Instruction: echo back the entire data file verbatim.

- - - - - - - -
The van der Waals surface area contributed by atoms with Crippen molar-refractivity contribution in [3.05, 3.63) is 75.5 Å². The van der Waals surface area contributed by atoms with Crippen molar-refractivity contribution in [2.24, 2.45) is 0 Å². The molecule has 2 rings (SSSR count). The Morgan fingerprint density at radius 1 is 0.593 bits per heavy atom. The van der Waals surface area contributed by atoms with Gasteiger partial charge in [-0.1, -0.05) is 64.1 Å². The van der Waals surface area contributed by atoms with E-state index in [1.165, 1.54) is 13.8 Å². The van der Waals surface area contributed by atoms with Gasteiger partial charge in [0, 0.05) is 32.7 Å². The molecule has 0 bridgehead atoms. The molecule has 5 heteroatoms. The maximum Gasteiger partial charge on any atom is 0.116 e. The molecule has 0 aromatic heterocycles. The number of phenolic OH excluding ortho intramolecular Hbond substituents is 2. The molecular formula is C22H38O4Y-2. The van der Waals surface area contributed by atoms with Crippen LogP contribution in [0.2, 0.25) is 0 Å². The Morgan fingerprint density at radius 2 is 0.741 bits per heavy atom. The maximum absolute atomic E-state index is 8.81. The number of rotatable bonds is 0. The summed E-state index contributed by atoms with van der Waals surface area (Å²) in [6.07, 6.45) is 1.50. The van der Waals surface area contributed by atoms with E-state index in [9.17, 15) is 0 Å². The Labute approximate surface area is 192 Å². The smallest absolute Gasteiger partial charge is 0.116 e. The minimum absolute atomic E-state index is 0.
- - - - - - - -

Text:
The van der Waals surface area contributed by atoms with Crippen molar-refractivity contribution in [3.05, 3.63) is 75.5 Å². The van der Waals surface area contributed by atoms with Crippen molar-refractivity contribution in [2.24, 2.45) is 0 Å². The molecule has 2 rings (SSSR count). The Morgan fingerprint density at radius 1 is 0.593 bits per heavy atom. The van der Waals surface area contributed by atoms with Gasteiger partial charge in [-0.1, -0.05) is 64.1 Å². The van der Waals surface area contributed by atoms with E-state index in [1.165, 1.54) is 13.8 Å². The van der Waals surface area contributed by atoms with Gasteiger partial charge in [0, 0.05) is 32.7 Å². The molecule has 0 bridgehead atoms. The molecule has 5 heteroatoms. The maximum Gasteiger partial charge on any atom is 0.116 e. The molecule has 0 aromatic heterocycles. The number of phenolic OH excluding ortho intramolecular Hbond substituents is 2. The molecular formula is C22H38O4Y-2. The van der Waals surface area contributed by atoms with Crippen LogP contribution in [0.2, 0.25) is 0 Å². The Morgan fingerprint density at radius 2 is 0.741 bits per heavy atom. The maximum absolute atomic E-state index is 8.81. The number of rotatable bonds is 0. The summed E-state index contributed by atoms with van der Waals surface area (Å²) in [6.07, 6.45) is 1.50. The van der Waals surface area contributed by atoms with E-state index in [9.17, 15) is 0 Å². The Labute approximate surface area is 192 Å². The smallest absolute Gasteiger partial charge is 0.116 e. The minimum absolute atomic E-state index is 0.